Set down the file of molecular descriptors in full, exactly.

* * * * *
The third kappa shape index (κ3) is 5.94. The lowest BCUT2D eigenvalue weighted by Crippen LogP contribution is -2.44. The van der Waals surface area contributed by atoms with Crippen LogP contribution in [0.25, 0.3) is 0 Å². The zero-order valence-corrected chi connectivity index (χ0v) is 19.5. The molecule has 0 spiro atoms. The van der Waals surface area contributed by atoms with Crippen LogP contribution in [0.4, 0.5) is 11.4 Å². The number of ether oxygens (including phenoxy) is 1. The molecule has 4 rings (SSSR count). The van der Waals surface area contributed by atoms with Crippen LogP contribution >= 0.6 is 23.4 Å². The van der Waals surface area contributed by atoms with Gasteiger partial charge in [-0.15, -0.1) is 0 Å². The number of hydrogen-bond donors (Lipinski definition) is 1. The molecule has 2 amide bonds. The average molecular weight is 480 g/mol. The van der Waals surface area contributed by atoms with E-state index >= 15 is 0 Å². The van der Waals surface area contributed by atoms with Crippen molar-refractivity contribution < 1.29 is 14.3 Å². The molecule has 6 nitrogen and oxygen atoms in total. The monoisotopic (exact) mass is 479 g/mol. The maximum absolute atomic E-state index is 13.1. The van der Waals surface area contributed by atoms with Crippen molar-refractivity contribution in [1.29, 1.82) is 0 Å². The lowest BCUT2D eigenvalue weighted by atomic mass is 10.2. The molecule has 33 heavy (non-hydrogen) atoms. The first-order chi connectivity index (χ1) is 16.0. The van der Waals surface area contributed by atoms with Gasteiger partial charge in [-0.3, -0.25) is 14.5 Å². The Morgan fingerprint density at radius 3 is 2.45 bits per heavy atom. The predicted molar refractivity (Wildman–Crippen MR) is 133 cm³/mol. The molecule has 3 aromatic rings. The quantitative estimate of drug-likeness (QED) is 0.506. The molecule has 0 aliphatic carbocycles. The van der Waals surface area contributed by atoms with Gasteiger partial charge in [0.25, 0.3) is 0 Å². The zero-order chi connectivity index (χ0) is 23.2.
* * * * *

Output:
The third kappa shape index (κ3) is 5.94. The lowest BCUT2D eigenvalue weighted by Crippen LogP contribution is -2.44. The van der Waals surface area contributed by atoms with Crippen LogP contribution in [0.25, 0.3) is 0 Å². The zero-order valence-corrected chi connectivity index (χ0v) is 19.5. The molecule has 0 spiro atoms. The van der Waals surface area contributed by atoms with Crippen LogP contribution in [0.4, 0.5) is 11.4 Å². The number of ether oxygens (including phenoxy) is 1. The molecule has 4 rings (SSSR count). The van der Waals surface area contributed by atoms with Crippen LogP contribution >= 0.6 is 23.4 Å². The van der Waals surface area contributed by atoms with Gasteiger partial charge in [-0.15, -0.1) is 0 Å². The number of hydrogen-bond donors (Lipinski definition) is 1. The molecule has 2 amide bonds. The average molecular weight is 480 g/mol. The van der Waals surface area contributed by atoms with E-state index >= 15 is 0 Å². The van der Waals surface area contributed by atoms with Crippen molar-refractivity contribution < 1.29 is 14.3 Å². The molecule has 6 nitrogen and oxygen atoms in total. The monoisotopic (exact) mass is 479 g/mol. The maximum absolute atomic E-state index is 13.1. The van der Waals surface area contributed by atoms with Crippen molar-refractivity contribution in [1.29, 1.82) is 0 Å². The lowest BCUT2D eigenvalue weighted by atomic mass is 10.2. The molecule has 33 heavy (non-hydrogen) atoms. The first-order chi connectivity index (χ1) is 16.0. The van der Waals surface area contributed by atoms with Gasteiger partial charge in [-0.3, -0.25) is 14.5 Å². The Morgan fingerprint density at radius 3 is 2.45 bits per heavy atom. The predicted molar refractivity (Wildman–Crippen MR) is 133 cm³/mol. The molecule has 3 aromatic rings. The quantitative estimate of drug-likeness (QED) is 0.506. The molecule has 0 aliphatic carbocycles. The van der Waals surface area contributed by atoms with Gasteiger partial charge in [0.25, 0.3) is 0 Å². The zero-order chi connectivity index (χ0) is 23.2.